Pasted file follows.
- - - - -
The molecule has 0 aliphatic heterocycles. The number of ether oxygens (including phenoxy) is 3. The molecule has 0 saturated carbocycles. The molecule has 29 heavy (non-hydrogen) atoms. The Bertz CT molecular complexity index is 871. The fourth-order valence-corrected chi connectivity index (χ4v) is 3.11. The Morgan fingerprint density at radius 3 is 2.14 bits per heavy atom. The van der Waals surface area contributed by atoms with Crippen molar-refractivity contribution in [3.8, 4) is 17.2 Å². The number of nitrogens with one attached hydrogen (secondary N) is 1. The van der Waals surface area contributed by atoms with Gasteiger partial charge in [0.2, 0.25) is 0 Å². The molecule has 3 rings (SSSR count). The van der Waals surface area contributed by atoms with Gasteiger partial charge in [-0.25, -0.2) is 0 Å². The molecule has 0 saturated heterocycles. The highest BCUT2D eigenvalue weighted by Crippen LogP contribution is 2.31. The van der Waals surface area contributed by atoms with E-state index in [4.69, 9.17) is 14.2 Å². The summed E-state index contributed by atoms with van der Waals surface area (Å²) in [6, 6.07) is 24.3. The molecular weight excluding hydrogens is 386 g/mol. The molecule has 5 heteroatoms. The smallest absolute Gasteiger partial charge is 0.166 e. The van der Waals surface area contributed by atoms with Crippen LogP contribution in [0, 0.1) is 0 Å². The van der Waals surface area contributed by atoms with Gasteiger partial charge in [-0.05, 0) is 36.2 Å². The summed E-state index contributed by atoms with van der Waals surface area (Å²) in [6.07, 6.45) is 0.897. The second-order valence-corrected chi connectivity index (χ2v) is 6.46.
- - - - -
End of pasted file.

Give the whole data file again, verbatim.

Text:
The molecule has 0 aliphatic heterocycles. The number of ether oxygens (including phenoxy) is 3. The molecule has 0 saturated carbocycles. The molecule has 29 heavy (non-hydrogen) atoms. The Bertz CT molecular complexity index is 871. The fourth-order valence-corrected chi connectivity index (χ4v) is 3.11. The Morgan fingerprint density at radius 3 is 2.14 bits per heavy atom. The van der Waals surface area contributed by atoms with Crippen molar-refractivity contribution in [3.8, 4) is 17.2 Å². The number of nitrogens with one attached hydrogen (secondary N) is 1. The van der Waals surface area contributed by atoms with Gasteiger partial charge in [0.2, 0.25) is 0 Å². The molecule has 3 rings (SSSR count). The van der Waals surface area contributed by atoms with Gasteiger partial charge in [-0.25, -0.2) is 0 Å². The molecule has 0 saturated heterocycles. The highest BCUT2D eigenvalue weighted by Crippen LogP contribution is 2.31. The van der Waals surface area contributed by atoms with E-state index in [4.69, 9.17) is 14.2 Å². The summed E-state index contributed by atoms with van der Waals surface area (Å²) in [6, 6.07) is 24.3. The molecular weight excluding hydrogens is 386 g/mol. The molecule has 5 heteroatoms. The smallest absolute Gasteiger partial charge is 0.166 e. The van der Waals surface area contributed by atoms with Crippen LogP contribution in [0, 0.1) is 0 Å². The van der Waals surface area contributed by atoms with Gasteiger partial charge in [-0.05, 0) is 36.2 Å². The summed E-state index contributed by atoms with van der Waals surface area (Å²) in [6.07, 6.45) is 0.897. The second-order valence-corrected chi connectivity index (χ2v) is 6.46.